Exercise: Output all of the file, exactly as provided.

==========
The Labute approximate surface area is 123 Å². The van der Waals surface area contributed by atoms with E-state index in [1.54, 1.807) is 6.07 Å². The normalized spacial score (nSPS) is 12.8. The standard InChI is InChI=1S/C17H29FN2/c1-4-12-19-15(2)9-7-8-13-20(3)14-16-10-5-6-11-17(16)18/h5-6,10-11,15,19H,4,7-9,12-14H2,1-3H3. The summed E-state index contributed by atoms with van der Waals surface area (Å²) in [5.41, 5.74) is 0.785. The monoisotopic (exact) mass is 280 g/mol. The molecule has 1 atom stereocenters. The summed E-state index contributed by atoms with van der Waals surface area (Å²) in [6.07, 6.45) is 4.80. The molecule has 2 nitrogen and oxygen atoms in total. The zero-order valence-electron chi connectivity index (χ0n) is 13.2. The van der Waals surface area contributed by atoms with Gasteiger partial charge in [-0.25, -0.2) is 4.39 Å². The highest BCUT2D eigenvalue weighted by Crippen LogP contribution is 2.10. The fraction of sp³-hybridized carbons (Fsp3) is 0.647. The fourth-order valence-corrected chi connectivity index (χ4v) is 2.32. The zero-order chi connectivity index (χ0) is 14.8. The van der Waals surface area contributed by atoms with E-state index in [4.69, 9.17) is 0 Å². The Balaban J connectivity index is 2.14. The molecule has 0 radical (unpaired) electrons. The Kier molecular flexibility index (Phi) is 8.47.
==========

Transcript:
The Labute approximate surface area is 123 Å². The van der Waals surface area contributed by atoms with E-state index in [1.54, 1.807) is 6.07 Å². The normalized spacial score (nSPS) is 12.8. The standard InChI is InChI=1S/C17H29FN2/c1-4-12-19-15(2)9-7-8-13-20(3)14-16-10-5-6-11-17(16)18/h5-6,10-11,15,19H,4,7-9,12-14H2,1-3H3. The summed E-state index contributed by atoms with van der Waals surface area (Å²) in [5.41, 5.74) is 0.785. The monoisotopic (exact) mass is 280 g/mol. The molecule has 1 atom stereocenters. The summed E-state index contributed by atoms with van der Waals surface area (Å²) in [6.07, 6.45) is 4.80. The molecule has 2 nitrogen and oxygen atoms in total. The zero-order valence-electron chi connectivity index (χ0n) is 13.2. The van der Waals surface area contributed by atoms with Gasteiger partial charge in [-0.25, -0.2) is 4.39 Å². The highest BCUT2D eigenvalue weighted by Crippen LogP contribution is 2.10. The fraction of sp³-hybridized carbons (Fsp3) is 0.647. The fourth-order valence-corrected chi connectivity index (χ4v) is 2.32. The zero-order chi connectivity index (χ0) is 14.8. The van der Waals surface area contributed by atoms with E-state index in [4.69, 9.17) is 0 Å². The Balaban J connectivity index is 2.14. The molecule has 0 radical (unpaired) electrons. The Kier molecular flexibility index (Phi) is 8.47.